Purpose: The present study was designed to determine whether the nuclear or cytoplasmic expression of survivin, was related to clinicopathological parameters and survival in sporadic colon carcinomas.
Methods: Western blotting of cell fractions and immunocytochemical methodology were used in five human colon cancer cell lines. Immunohistochemical study was performed in formalin-fixed paraffin-embedded section from 46 patients with sporadic colorectal adenocarcinomas with a polyclonal antibody directed against survivin. Apoptotic index was evaluated by using the M30 antibody. Survival rates were estimated by the Kaplan-Meier method and compared using the log-rank test. Multivariate survival analysis was performed by the Cox proportional hazards model.
Results: Western blotting and immunocytochemistry analyses confirmed that survivin could be detected both in the nucleus and the cytoplasm. Immunohistochemical analysis demonstrated that 39% of tumours expressed survivin in the nucleus and 41% in the cytoplasm. No relationship was observed between survivin expression and clinicopathological features. Unexpectedly, the apoptotic index appeared to be linked with high survivin nuclear expression. Overall, 3-year observed survival rate was 73% in patients with cytoplasmic survivin expression versus 48% for negative expression (P = 0.14). Survival was 72% versus 50% for positive nuclear survivin expression versus negative (P = 0.16). After adjustment for age and stage, cytoplasmic survivin expression was a significant prognostic factor. A high level of expression was associated to a better survival: RR = 0.35 [0.13-0.98], P = 0.045.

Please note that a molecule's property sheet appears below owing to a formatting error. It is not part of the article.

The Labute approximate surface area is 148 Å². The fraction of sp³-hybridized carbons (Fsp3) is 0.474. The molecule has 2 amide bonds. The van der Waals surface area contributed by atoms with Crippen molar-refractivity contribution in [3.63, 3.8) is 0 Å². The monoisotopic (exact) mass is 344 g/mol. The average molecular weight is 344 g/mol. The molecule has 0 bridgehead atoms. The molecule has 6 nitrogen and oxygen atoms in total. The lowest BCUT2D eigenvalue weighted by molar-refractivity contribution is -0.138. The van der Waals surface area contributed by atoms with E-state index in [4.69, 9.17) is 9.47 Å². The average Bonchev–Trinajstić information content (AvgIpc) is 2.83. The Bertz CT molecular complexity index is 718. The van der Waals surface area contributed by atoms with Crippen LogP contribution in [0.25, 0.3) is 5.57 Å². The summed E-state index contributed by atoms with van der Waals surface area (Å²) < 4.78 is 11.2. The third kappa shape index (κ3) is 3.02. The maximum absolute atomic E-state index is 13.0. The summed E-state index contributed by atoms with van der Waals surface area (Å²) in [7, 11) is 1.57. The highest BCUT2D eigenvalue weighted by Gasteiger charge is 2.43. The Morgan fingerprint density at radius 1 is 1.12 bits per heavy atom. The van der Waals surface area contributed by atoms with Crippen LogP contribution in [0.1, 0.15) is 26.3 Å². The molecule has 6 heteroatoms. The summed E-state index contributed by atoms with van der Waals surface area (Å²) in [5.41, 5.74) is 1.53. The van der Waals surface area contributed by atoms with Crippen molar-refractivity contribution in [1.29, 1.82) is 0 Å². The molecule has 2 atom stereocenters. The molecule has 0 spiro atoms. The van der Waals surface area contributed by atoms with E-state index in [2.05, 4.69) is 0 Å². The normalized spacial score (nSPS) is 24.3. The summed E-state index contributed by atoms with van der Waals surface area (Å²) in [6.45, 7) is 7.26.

Conclusion: These results indicate that the analysis of the subcellular expression of survivin is a determining factor to define the prognostic value. Its evaluation, using a polyclonal antibody, might help clinicians in the stratification of patients with colorectal cancer.